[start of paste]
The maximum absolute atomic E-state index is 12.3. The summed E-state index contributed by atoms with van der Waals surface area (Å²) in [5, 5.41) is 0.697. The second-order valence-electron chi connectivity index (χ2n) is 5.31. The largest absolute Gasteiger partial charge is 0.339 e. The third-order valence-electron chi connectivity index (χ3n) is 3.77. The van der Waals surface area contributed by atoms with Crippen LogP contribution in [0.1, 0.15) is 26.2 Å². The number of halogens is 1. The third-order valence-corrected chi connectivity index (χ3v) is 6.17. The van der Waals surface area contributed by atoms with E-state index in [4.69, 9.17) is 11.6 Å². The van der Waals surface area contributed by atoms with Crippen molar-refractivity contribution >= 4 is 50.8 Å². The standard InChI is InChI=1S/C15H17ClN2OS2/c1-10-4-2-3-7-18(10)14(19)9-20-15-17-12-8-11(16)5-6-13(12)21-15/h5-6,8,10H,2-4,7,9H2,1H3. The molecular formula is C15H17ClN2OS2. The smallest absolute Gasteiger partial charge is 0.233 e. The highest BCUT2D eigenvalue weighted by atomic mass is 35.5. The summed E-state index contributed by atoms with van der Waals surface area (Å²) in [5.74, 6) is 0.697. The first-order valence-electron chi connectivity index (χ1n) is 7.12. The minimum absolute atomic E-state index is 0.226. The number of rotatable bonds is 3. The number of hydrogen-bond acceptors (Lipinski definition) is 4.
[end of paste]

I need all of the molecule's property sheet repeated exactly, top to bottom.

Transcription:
The maximum absolute atomic E-state index is 12.3. The summed E-state index contributed by atoms with van der Waals surface area (Å²) in [5, 5.41) is 0.697. The second-order valence-electron chi connectivity index (χ2n) is 5.31. The largest absolute Gasteiger partial charge is 0.339 e. The third-order valence-electron chi connectivity index (χ3n) is 3.77. The van der Waals surface area contributed by atoms with Crippen LogP contribution in [0.1, 0.15) is 26.2 Å². The number of halogens is 1. The third-order valence-corrected chi connectivity index (χ3v) is 6.17. The van der Waals surface area contributed by atoms with E-state index in [4.69, 9.17) is 11.6 Å². The van der Waals surface area contributed by atoms with Crippen molar-refractivity contribution >= 4 is 50.8 Å². The standard InChI is InChI=1S/C15H17ClN2OS2/c1-10-4-2-3-7-18(10)14(19)9-20-15-17-12-8-11(16)5-6-13(12)21-15/h5-6,8,10H,2-4,7,9H2,1H3. The molecular formula is C15H17ClN2OS2. The smallest absolute Gasteiger partial charge is 0.233 e. The highest BCUT2D eigenvalue weighted by atomic mass is 35.5. The summed E-state index contributed by atoms with van der Waals surface area (Å²) in [5.74, 6) is 0.697. The first-order valence-electron chi connectivity index (χ1n) is 7.12. The minimum absolute atomic E-state index is 0.226. The number of rotatable bonds is 3. The number of hydrogen-bond acceptors (Lipinski definition) is 4.